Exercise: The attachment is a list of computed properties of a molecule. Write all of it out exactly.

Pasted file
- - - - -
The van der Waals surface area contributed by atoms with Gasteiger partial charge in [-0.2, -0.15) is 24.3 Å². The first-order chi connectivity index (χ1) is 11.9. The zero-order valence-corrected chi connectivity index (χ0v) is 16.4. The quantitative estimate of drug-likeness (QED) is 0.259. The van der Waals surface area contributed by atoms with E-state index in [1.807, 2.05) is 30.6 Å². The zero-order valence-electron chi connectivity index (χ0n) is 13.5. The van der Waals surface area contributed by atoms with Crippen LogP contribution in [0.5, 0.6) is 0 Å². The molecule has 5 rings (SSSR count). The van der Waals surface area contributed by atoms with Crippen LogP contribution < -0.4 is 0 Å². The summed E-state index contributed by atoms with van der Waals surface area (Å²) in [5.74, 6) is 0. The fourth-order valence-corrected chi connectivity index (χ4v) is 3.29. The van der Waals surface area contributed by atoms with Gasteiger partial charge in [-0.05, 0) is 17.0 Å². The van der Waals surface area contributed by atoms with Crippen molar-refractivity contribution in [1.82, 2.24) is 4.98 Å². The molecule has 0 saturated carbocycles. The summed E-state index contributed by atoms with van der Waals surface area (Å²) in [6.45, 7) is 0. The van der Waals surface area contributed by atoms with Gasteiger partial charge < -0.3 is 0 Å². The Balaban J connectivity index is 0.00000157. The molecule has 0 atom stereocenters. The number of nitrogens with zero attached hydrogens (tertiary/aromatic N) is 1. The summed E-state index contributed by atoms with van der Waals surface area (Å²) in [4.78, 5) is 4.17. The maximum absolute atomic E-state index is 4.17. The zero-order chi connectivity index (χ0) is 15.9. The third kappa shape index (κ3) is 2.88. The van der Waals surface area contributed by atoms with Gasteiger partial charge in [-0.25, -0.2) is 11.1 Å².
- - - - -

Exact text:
The van der Waals surface area contributed by atoms with Gasteiger partial charge in [-0.2, -0.15) is 24.3 Å². The first-order chi connectivity index (χ1) is 11.9. The zero-order valence-corrected chi connectivity index (χ0v) is 16.4. The quantitative estimate of drug-likeness (QED) is 0.259. The van der Waals surface area contributed by atoms with E-state index in [1.807, 2.05) is 30.6 Å². The zero-order valence-electron chi connectivity index (χ0n) is 13.5. The van der Waals surface area contributed by atoms with Crippen LogP contribution in [0.5, 0.6) is 0 Å². The molecule has 5 rings (SSSR count). The van der Waals surface area contributed by atoms with Crippen LogP contribution < -0.4 is 0 Å². The summed E-state index contributed by atoms with van der Waals surface area (Å²) in [5.74, 6) is 0. The fourth-order valence-corrected chi connectivity index (χ4v) is 3.29. The van der Waals surface area contributed by atoms with Gasteiger partial charge in [-0.05, 0) is 17.0 Å². The van der Waals surface area contributed by atoms with Crippen molar-refractivity contribution in [1.82, 2.24) is 4.98 Å². The molecule has 0 saturated carbocycles. The summed E-state index contributed by atoms with van der Waals surface area (Å²) in [6.45, 7) is 0. The van der Waals surface area contributed by atoms with Gasteiger partial charge < -0.3 is 0 Å². The Balaban J connectivity index is 0.00000157. The molecule has 0 atom stereocenters. The number of nitrogens with zero attached hydrogens (tertiary/aromatic N) is 1. The summed E-state index contributed by atoms with van der Waals surface area (Å²) in [4.78, 5) is 4.17. The maximum absolute atomic E-state index is 4.17. The zero-order chi connectivity index (χ0) is 15.9. The third kappa shape index (κ3) is 2.88. The van der Waals surface area contributed by atoms with Gasteiger partial charge in [-0.25, -0.2) is 11.1 Å².